When an express rider reached Washington City with Mayor DeWitt Clinton's dispatches, Jefferson ordered the Leander and her sister ships to "immediately & without any delay depart from the harbours & waters of the U.S." Even though the United States had won the Revolutionary War a generation earlier, Jefferson could do nothing now beyond issuing an empty decree that all British ships must leave American waters. After a hastily summoned New York grand jury indicted Leander's captain, Henry Whitby for murder, Jefferson decreed that if Whitby were ever found again in American territory, he was to be arrested and returned to New York to face the charge. If British ships ignored Jefferson's executive order and continued to come into American waters, Americans were forbidden to pilot them into ports, sell them provisions or provide them with fresh water or "supplies of any kind." Jefferson called the stationing of British warships off Sandy Hook "an atrocious violation of our territorial rights."

Jefferson must have known it was impossible to enforce his executive order. He had drastically downsized the navy, ordering its half dozen frigates into dry dock and replacing them with what naval officers called a "mosquito navy" of shallow-draft, poorly armed gunboats useful only close to shore.

Like fellow veterans of the Tripoli Wars, Navy commodore William Bainbridge fumed at this latest affront. "How long must we bear these violations of our National honor, property, and loss of our fellow Citizens," he wrote to Captain Edward Preble. "O Lord! Grant us a more honorable Peace or a sanguinary war!"

All along the Atlantic seaboard, as news spread of the latest British provocation, newspaper editors trumpeted calls for war. DeWitt Clinton later wrote, "I well remember the sensation excited by the murder of Pierce. It was a glow of patriotic fire that pervaded the whole community ... from Georgia to Maine it was felt like an electrical shock."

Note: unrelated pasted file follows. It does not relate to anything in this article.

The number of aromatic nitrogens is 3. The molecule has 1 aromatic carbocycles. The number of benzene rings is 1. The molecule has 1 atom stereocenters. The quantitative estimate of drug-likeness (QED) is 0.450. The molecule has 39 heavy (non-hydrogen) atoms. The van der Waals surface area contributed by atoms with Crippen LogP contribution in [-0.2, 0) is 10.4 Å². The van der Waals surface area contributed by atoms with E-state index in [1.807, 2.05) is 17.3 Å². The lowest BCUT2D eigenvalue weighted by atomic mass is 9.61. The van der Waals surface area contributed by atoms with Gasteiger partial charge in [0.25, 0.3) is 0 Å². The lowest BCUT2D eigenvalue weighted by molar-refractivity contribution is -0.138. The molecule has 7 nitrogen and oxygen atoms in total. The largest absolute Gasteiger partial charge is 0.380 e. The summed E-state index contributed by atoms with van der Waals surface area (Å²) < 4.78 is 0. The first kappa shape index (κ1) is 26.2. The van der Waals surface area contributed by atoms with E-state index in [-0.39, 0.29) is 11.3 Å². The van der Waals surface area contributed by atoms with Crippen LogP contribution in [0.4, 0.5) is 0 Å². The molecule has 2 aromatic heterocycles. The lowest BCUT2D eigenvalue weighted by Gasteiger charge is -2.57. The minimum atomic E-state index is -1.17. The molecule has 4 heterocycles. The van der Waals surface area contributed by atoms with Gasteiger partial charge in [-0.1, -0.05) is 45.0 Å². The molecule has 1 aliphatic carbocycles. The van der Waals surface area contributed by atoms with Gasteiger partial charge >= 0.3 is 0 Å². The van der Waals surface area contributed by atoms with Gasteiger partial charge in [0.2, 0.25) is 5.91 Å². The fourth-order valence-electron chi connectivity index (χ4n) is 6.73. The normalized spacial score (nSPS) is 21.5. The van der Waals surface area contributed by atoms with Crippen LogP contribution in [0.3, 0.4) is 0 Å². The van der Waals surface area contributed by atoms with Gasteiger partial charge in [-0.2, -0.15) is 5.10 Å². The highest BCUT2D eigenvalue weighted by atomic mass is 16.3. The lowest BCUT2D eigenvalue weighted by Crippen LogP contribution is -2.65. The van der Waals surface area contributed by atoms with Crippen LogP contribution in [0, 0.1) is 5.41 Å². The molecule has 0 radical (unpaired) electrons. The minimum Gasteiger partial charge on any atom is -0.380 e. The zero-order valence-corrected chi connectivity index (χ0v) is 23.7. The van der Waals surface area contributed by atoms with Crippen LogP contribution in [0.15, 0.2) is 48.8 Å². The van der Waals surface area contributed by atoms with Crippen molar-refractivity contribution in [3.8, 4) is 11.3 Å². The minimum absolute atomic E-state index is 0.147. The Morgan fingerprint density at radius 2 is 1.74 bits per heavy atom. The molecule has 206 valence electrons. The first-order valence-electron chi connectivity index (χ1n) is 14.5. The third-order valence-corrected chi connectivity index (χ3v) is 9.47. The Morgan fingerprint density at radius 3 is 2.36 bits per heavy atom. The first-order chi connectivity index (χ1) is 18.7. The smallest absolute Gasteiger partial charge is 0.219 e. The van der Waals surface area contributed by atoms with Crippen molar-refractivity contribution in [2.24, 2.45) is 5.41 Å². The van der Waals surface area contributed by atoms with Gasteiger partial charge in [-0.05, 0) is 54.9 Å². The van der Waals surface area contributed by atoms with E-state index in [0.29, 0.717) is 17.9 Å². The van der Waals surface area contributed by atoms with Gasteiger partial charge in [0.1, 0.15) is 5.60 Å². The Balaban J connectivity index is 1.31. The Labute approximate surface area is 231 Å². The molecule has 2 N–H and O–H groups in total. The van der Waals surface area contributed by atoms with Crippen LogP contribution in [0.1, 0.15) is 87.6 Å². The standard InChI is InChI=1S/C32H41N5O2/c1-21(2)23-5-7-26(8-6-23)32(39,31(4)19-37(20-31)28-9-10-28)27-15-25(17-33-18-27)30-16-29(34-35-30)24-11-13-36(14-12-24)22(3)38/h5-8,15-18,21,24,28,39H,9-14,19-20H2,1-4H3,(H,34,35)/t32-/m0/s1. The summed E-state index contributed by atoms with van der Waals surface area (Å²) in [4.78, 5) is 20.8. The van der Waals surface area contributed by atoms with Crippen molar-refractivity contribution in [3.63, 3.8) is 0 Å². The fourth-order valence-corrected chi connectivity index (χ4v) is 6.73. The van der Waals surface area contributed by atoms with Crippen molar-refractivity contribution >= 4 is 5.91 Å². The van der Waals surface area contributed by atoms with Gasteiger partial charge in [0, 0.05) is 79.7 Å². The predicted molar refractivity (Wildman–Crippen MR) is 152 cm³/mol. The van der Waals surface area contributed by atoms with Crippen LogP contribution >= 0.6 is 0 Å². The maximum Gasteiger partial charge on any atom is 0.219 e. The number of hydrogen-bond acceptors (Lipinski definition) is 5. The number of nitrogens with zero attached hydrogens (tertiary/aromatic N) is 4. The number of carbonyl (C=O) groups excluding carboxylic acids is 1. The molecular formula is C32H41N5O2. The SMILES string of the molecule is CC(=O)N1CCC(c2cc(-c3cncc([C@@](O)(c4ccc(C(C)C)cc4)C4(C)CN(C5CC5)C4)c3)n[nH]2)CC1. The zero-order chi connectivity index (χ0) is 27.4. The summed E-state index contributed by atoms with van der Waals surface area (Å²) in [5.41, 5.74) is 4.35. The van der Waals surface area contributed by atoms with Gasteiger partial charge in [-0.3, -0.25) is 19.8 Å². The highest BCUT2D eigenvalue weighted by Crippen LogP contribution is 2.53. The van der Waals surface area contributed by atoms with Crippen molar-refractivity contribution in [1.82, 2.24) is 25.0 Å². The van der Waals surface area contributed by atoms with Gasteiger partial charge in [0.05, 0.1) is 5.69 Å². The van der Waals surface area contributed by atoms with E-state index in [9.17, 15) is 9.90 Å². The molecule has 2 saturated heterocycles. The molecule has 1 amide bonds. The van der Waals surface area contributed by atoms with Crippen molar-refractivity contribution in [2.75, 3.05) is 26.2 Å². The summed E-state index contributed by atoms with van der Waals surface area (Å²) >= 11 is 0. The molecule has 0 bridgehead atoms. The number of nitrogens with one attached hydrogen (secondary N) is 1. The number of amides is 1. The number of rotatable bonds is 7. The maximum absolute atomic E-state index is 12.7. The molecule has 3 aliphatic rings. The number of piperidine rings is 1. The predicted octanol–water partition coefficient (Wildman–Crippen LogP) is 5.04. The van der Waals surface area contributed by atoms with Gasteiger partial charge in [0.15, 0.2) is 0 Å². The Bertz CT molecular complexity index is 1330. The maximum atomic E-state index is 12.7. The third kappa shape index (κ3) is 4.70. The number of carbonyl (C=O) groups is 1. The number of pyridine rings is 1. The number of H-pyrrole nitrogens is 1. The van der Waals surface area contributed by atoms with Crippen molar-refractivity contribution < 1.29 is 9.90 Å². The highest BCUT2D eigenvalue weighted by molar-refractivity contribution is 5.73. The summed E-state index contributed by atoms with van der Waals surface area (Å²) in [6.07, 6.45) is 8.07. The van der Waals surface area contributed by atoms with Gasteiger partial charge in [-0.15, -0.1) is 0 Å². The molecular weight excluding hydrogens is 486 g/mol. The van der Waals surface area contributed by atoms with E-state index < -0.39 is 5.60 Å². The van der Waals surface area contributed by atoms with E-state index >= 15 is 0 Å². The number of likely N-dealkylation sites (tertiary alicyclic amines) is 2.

The Leander incident and the firestorm of anti-British resentment it ignited followed a quarter century of flare-ups in the struggle for the United States' economic independence from Britain and its survival as a sovereign nation. What neither Jefferson nor any other of America's founding generation could divine was that, even after the British imperial crisis that began with protests over illegal searches and seizures in Boston in 1761 and led to American military victory in 1783, what is commonly called the American Revolution constituted only the first phase of a far more protracted ordeal to achieve true independence. The Treaty of Paris of 1783 only halted the overt conflict of the Revolutionary War and granted political autonomy, but it did not guarantee American economic independence and agency. For fully three more contentious decades that led to another war — the War of 1812 — Britain continued to deny the United States' sovereignty.

The second phase of the half-century-long struggle combined a domestic ideological crisis over American identity with unrelenting and ever-intensifying attempts by the British to stifle American trade and to starve her former colonies. From 1783 until combat resumed in 1812, the United States' weak central government and a military enfeebled by Jeffersonian political purges rendered the young nation's chance of survival dubious.